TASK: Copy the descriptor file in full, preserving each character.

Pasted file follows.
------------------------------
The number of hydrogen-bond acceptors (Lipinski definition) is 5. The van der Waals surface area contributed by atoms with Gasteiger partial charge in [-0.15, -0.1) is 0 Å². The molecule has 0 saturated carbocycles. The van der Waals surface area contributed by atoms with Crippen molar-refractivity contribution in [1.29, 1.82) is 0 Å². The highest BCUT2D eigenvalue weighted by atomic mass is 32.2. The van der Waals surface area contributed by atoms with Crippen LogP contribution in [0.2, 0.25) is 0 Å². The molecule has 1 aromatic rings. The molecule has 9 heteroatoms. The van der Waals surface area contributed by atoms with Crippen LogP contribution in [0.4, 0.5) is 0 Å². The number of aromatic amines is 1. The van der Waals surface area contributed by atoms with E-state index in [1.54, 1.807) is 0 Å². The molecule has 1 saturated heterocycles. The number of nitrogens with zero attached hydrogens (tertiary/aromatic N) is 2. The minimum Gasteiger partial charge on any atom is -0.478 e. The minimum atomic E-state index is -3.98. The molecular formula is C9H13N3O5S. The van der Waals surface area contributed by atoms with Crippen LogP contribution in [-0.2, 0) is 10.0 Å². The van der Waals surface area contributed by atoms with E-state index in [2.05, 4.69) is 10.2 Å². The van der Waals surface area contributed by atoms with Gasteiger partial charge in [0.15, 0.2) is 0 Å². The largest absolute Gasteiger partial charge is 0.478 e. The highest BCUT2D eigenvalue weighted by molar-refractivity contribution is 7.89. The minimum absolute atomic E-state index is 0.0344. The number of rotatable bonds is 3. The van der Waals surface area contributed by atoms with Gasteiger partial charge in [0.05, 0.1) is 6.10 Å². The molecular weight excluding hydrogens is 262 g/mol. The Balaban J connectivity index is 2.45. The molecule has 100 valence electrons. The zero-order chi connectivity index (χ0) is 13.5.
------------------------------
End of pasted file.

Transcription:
The number of hydrogen-bond acceptors (Lipinski definition) is 5. The van der Waals surface area contributed by atoms with Gasteiger partial charge in [-0.15, -0.1) is 0 Å². The molecule has 0 saturated carbocycles. The van der Waals surface area contributed by atoms with Crippen molar-refractivity contribution in [1.29, 1.82) is 0 Å². The highest BCUT2D eigenvalue weighted by atomic mass is 32.2. The van der Waals surface area contributed by atoms with Crippen LogP contribution in [0.2, 0.25) is 0 Å². The molecule has 1 aromatic rings. The molecule has 9 heteroatoms. The van der Waals surface area contributed by atoms with Crippen LogP contribution in [0.4, 0.5) is 0 Å². The number of aromatic amines is 1. The van der Waals surface area contributed by atoms with E-state index in [1.54, 1.807) is 0 Å². The molecule has 1 saturated heterocycles. The number of nitrogens with zero attached hydrogens (tertiary/aromatic N) is 2. The minimum Gasteiger partial charge on any atom is -0.478 e. The minimum atomic E-state index is -3.98. The molecular formula is C9H13N3O5S. The van der Waals surface area contributed by atoms with Crippen LogP contribution in [-0.2, 0) is 10.0 Å². The van der Waals surface area contributed by atoms with E-state index in [2.05, 4.69) is 10.2 Å². The van der Waals surface area contributed by atoms with Gasteiger partial charge in [0.15, 0.2) is 0 Å². The largest absolute Gasteiger partial charge is 0.478 e. The highest BCUT2D eigenvalue weighted by molar-refractivity contribution is 7.89. The minimum absolute atomic E-state index is 0.0344. The number of rotatable bonds is 3. The van der Waals surface area contributed by atoms with Gasteiger partial charge in [0.05, 0.1) is 6.10 Å². The molecular weight excluding hydrogens is 262 g/mol. The Balaban J connectivity index is 2.45. The molecule has 100 valence electrons. The zero-order chi connectivity index (χ0) is 13.5.